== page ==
Category Archives: Partition

Koonar’s Paper Lions: How ‘frailties of human desire and triumph of human spirit’ fare against the turmoils of history

Book review by Gracy Samjetsabam

paper lions

 

Title: Paper Lions

Author: Sohan S. Koonar

Publisher: Speaking Tiger (2019)

 

Sohan S. Koonar is a physiotherapist by training but his love for story-telling has bagged him the Judges Choice Award in the Toronto Star Short Story Contest and the first Burlington Library Literary Excellence Award. His self-published novel Karam’s Kismet got mentioned in sixteen dailies and periodicals in the US. He is a founder of a multi-clinic company and an inventor of international patents too. Koonar has lived in four continents — Asia, Africa, Europe and North America — and spends the year in his family homes in Canada, Italy and India. Paper Lions, published by Mawenzi House in Canada and Speaking Tiger in India, is a novel that explores the rich culture and history of Punjab and its role in the coming of age of India as a nation.

Paper Lions is an epic multi-generational saga of Punjab. Koonar draws on a vast canvas to present a picture in pre- and post-independent India. The novel is a five-part story of what transpires in the inchoate state of Punjab from 1937to 1965. Raikot, located a few kilometres from Ludhiana, is the locale. While the narrative revolves around  three main characters — Brikram, Basanti and Ajit — and  their families, it also weaves a yarn of rural Punjab in those times.

The book explores a myriad of characters — some from nomadic tribes, such as the Bajigars and some are just villagers — the dairyman, the matchmaker, the astrologer, the Giyani (Sikh wise men), the politicians, the publicists, the head of the cattle yard, the bootlegger, the snake-catcher, the Brahmins, the school headmaster and more. The characters reveal the customs and mindset of the people based on caste and clan, their religion, and the trials and tribulations that time and history brought forth. Read more

The Best Reads of 2019: Books Writers Loved this Year

Compiled by Mitali Chakravarty

 

And there’s a hand, my trusty fere!
And gie’s a hand o’ thine!
And we’ll tak a right gude-willie waught,
For auld lang syne.

Auld Lang Syne, Robert Burns,1788

 

It is that time of the year again when we bid adieu to the old and party to welcome the new. And this year it is not just an old year but the old decade that ends – this new year we start the third decade of the second millennia. With much goodwill, as the poet Burns says, we asked some writers who have featured on our pages to contribute two of their favourite reads from this year and they obliged… A huge thanks to all these fantastic writers who share what their favourite books have been this year.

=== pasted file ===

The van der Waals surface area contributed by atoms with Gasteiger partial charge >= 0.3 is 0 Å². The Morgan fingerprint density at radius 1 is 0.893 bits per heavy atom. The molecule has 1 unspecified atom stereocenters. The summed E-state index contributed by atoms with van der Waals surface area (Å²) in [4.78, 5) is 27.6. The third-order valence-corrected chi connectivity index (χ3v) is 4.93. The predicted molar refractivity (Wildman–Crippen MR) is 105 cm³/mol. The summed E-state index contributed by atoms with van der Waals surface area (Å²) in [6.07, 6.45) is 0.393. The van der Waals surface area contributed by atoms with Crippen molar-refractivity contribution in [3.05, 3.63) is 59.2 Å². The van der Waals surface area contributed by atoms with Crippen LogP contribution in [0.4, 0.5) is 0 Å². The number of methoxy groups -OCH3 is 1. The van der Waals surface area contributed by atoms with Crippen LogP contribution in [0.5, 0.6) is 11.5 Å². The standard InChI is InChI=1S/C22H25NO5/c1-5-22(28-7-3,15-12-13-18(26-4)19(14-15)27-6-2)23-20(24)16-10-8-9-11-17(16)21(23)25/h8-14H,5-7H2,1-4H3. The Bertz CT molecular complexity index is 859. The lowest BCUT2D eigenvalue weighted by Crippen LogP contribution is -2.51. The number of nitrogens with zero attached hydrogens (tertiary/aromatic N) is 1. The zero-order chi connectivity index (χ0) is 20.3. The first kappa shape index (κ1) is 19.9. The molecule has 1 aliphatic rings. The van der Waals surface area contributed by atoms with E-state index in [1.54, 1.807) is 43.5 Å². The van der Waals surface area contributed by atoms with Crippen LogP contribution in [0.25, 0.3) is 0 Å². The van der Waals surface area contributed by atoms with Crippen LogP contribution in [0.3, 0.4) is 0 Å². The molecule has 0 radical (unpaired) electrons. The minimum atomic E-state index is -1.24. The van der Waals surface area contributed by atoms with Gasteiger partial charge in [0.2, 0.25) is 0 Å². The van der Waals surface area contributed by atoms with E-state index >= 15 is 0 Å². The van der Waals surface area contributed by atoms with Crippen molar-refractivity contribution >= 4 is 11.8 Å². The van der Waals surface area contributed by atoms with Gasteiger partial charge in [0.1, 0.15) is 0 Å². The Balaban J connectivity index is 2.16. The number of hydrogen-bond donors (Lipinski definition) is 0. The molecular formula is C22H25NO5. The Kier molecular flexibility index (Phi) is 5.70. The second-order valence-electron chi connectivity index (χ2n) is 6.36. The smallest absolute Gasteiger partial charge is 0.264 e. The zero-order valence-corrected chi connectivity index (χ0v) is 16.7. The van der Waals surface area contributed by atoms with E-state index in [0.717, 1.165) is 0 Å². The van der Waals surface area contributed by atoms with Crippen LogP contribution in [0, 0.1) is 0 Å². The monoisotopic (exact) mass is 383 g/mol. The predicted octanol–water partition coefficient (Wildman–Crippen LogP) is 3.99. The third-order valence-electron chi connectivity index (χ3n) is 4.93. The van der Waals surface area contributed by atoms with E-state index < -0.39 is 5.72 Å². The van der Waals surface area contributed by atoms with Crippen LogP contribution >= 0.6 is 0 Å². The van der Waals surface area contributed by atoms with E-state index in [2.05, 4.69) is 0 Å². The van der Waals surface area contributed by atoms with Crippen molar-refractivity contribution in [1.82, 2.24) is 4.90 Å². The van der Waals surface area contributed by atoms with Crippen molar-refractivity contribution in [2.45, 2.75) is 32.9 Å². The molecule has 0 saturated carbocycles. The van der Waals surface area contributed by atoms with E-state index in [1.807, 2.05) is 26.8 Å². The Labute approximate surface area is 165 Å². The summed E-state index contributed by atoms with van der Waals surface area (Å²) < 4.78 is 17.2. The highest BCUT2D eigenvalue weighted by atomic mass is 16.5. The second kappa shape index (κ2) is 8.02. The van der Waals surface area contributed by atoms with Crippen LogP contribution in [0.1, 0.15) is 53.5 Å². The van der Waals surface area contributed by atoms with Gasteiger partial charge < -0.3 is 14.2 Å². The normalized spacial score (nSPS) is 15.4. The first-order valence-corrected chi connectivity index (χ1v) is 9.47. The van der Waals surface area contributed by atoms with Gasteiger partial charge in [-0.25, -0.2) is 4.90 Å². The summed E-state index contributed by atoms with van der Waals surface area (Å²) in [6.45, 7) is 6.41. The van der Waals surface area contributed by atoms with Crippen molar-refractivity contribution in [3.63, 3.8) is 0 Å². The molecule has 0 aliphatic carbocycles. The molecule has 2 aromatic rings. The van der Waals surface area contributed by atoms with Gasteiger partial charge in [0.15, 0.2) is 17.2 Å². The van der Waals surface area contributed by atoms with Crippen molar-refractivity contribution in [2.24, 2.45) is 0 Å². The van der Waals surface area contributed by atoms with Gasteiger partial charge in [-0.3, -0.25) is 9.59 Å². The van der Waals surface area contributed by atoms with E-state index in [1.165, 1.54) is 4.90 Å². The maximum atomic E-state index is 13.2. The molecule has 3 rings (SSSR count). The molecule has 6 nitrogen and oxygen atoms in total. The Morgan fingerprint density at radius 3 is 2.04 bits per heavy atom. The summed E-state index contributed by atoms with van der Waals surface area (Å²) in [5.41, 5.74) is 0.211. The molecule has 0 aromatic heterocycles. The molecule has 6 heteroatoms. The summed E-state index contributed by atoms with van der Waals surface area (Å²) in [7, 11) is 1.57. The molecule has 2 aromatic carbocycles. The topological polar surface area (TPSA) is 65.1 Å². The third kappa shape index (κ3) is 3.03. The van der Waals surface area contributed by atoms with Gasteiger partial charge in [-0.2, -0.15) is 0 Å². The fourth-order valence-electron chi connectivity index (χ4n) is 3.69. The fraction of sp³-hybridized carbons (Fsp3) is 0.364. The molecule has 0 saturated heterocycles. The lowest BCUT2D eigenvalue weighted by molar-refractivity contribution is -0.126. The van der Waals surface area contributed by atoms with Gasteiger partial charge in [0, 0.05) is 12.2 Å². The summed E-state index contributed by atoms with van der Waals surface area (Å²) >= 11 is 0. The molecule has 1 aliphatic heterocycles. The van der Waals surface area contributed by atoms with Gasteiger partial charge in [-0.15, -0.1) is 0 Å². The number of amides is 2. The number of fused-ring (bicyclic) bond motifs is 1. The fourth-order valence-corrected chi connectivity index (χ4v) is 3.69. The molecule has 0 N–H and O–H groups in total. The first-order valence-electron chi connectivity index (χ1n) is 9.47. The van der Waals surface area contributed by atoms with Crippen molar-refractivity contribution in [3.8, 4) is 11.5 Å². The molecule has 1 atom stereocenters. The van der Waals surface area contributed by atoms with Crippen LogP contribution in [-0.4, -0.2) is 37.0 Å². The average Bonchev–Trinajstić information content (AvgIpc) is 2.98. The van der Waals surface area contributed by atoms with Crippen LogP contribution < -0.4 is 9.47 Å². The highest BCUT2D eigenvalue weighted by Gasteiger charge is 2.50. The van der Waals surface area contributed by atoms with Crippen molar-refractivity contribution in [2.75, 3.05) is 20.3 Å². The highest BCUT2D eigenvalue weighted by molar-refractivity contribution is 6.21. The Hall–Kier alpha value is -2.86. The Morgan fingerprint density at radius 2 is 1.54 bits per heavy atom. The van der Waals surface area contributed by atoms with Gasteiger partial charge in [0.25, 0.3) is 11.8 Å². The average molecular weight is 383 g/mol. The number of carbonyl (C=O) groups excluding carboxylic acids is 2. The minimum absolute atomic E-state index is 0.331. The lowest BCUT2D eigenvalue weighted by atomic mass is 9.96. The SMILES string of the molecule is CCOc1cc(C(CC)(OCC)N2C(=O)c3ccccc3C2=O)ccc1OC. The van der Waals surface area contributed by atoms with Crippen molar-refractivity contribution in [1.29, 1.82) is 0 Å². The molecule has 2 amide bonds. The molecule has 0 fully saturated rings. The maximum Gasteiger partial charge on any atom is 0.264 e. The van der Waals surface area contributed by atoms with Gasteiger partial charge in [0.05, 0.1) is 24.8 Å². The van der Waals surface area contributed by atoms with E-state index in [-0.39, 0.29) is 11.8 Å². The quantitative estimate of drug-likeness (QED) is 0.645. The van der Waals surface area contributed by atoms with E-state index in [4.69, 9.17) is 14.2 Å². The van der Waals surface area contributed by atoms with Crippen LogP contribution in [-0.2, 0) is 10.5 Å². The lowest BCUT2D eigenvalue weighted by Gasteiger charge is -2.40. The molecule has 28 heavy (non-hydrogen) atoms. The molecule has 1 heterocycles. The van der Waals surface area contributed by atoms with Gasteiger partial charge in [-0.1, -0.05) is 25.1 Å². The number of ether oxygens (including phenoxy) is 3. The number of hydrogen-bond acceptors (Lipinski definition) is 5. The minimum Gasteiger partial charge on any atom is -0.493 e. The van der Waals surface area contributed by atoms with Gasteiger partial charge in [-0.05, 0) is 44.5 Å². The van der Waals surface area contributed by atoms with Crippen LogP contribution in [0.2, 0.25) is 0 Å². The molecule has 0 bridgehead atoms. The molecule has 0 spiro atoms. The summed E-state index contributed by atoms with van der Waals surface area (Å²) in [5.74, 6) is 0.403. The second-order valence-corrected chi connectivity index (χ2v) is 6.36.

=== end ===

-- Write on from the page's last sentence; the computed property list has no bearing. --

51otYV5ZqEL._SX329_BO1,204,203,200_We start with Suzanne Kamata, an award winning writer from Japan, who has been a part of our magazine and the first Best Asian Short Stories in 2017. This is what Suzanne wrote: “One book which particularly impressed me was Under the Broken Sky, a novel-in-verse by Mariko Nagai, about a Japanese girl stranded in Soviet-occupied Manchuria. Although we often hear and read about the atrocities committed by the Japanese Army in Asia, we rarely hear the voices of the innocent bystanders, like children. Nagai manages to distill complicated and difficult events into crystalline free verse. Although this book was written with middle grade readers in mind, I would recommend it to adults as well.  Read more

 Short Story: The Disclosure  

By Rashid Askari

The rusty old bus skidded to a halt with a screech of brakes. The engine stopped with an ear-splitting sound. Exhaust fumes were winding into dark clouds. It was a routine picture. There was, however, plenty of room for controversy as to whether it could be called a bus. It was little bigger than a minibus and much smaller than an ordinary one. It looked like a tin-can with a turtle neck. People would call it murir tin. This grotesque shape was made by a local carpenter-cum- bus mechanic who went by the name of Dilu Mistry. Rumour had it that he was capable of making a jet engine only out of the motor accessories. However, the proof of the pudding was never in the eating in Dilu Mistry’s case. If ever asked, clever Dilu would wear a mysterious smile on his face that left a cryptic message that his hidden worth was one of the unsolved mysteries of the locality.  Dilu Mistry’s name was so strikingly inscribed on the turtle-neck’s body that it would tickle your fancy on sight. But the optical attraction would fly out of the windows after you had squeezed into it through the narrow door. Jam-packed with passengers the motor turtle used to move so sluggishly that it would take the whole day to cover the distance of about fifty miles between Rangpur and Gaibandha suffering at least a couple of engine failures. It might have amused people to call it a buffalo-cart, but they were left with no second choice.